There’s a three-way relationship between Australia, China and Timor-Leste. How will the next government manage it?
Numerous instances of the government’s corrupt behaviour, particularly regarding financial matters, have been analysed in a range of publications. The prime minister and others brush evidence of corruption and incompetence aside as if proven facts are unimportant, leading to further collapse of public trust. Facing an election, the current leader of the nation continues to belittle the idea of an effective anti-corruption commission and presenting an alternative widely seen as weak.
It is disturbing that the people responsible for these abuses are also making decisions about foreign policy. People make mistakes, of course, and politicians are not immune from human weaknesses. However, the magnitude of poor decisions in recent years signals deep failure. Lack of probity in a number of areas warns of untrustworthiness elsewhere.
This reality has implications for the current Australian relationship with China, which is an enormous challenge to even the best diplomatic and political minds. The South China Sea, the plight of the Uighurs, the crushing of Hong Kong, and the Solomon Islands’ initiative have presented Australian decision-makers with a juggling act that requires high expertise. It is clear that the Chinese government is avid for sweeping global influence. Do Australian politicians and bureaucrats have the insight and intellect to manage successfully?
In 1982 George Munster and Richard Walsh published Secrets of State: A Detailed Assessment of the Book They Banned. It included the introduction to the book they had produced two years’ previously: Documents on Australian Defence and Foreign Policy 1968-1975. That book was banned by the government even while the newspaper presses were rolling out the first of three instalments. In relation to occupied East Timor, Munster and Walsh commented that some advice given to government resulted from “widespread pretensions to official expertise” and referred to “misleading analysis” connected to “misdirected action”. It is clear today that the analysis and action undertaken for decades by Australia in relation to East Timor was corrupt and incompetent.
The espionage against Timor-Leste in 2004 and the ensuing prosecutions of those courageous Australians who blew the whistle signals that nothing much has changed. In view of China’s world-view and Timor-Leste’s proximity, Australians need a thorough grasp of Timorese history, its demands and its influence. The Timorese gave exceptional support to our soldiers in World War II, a record of courage and loyalty that cost them tens of thousands of lives. Australia’s abject complicity with Indonesia in the invasion and occupation of East Timor mocks every claim to honour. Unfortunately, general ignorance of these realities spawns a lack of Australian insight regarding East Timor, and thus contributes to blindness as to the importance of Timor’s strategic position in relation to China.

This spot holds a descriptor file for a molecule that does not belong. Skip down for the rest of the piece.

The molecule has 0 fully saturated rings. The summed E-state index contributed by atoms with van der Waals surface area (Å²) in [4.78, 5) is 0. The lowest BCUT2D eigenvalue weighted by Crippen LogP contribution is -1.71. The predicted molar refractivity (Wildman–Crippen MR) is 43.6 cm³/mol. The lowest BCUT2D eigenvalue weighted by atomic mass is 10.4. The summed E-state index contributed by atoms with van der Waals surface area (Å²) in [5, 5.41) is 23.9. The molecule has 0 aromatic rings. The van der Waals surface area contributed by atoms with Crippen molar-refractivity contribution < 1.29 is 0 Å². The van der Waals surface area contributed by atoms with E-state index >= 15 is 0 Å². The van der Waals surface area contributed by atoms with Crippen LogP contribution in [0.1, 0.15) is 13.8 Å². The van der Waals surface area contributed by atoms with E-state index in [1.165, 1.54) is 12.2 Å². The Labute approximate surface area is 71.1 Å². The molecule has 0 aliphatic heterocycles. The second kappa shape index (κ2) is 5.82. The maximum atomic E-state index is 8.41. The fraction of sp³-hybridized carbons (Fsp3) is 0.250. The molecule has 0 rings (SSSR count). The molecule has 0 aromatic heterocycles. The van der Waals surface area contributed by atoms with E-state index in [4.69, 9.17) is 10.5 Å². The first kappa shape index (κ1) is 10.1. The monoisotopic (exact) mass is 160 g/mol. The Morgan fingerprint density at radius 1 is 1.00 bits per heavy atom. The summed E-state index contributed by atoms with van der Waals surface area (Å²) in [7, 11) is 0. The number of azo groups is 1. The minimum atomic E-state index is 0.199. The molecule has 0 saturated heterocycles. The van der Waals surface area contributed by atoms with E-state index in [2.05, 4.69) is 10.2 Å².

It is noteworthy that there has been a Chinese presence in Timor for almost twice as long as white settlement in Australia and that at the Indonesian invasion in 1975 most of the businesses in Timor were run by Chinese Timorese. After independence in 2002 major government structures and roads were re-built by the Chinese government. China built office buildings for the Timorese Ministry of Foreign Affairs, Ministry of Defence, and for the Defence Force, as well as the Presidential Palace. Hundreds of Timorese civil servants have visited China for training, while thousands of Chinese have provided advice and training for Timorese.
Then in 2004 Australia spied on the new and impoverished Timorese government for financial gain. That act is common knowledge no matter how desperately the government calls on “national security” for concealment and scapegoats Bernard Collaery to evade responsibility.
The espionage was a political blunder of the first order. Who decided that such an act had merit? Did anyone think of possible repercussions in the event of detection? Who was involved in the logistics – the fitting of the ship in Dili harbour to receive the signal from the bugged building and the transportation of the tapes down the road to the Australian Embassy? To what extent was AusAid involved, seeing that the spies were impersonating Australian humanitarian workers? How much did all this cost the Australian tax-payer? Most significantly, was the idea approved by the National Security Committee of Cabinet? If it was, who are the people responsible for the decision? And if it wasn’t, can someone explain why not?
More astute Australians twenty years ago may have thought twice about swindling Timor-Leste. Currently, serious diplomatic minds should be calculating the rise of China’s expansionism, its ties to Timor, and Australia’s neocolonial abuse of the Timorese people. Timor owes China nothing, but it owes no debt to Australia either. In the global game of exerting influence and in view of regional geography, Australia would do well to ponder with singular care its historical relationship with the Timorese people, and to make decisions accordingly.
Commentators can rail as they will against “misleading analysis and action” in the past. Both public trust and future security would be best served by legislation establishing a body with retrospective powers that can investigate government advice, policy and practice, peopled by those with proven expertise, a thorough sense of history, and significant moral character.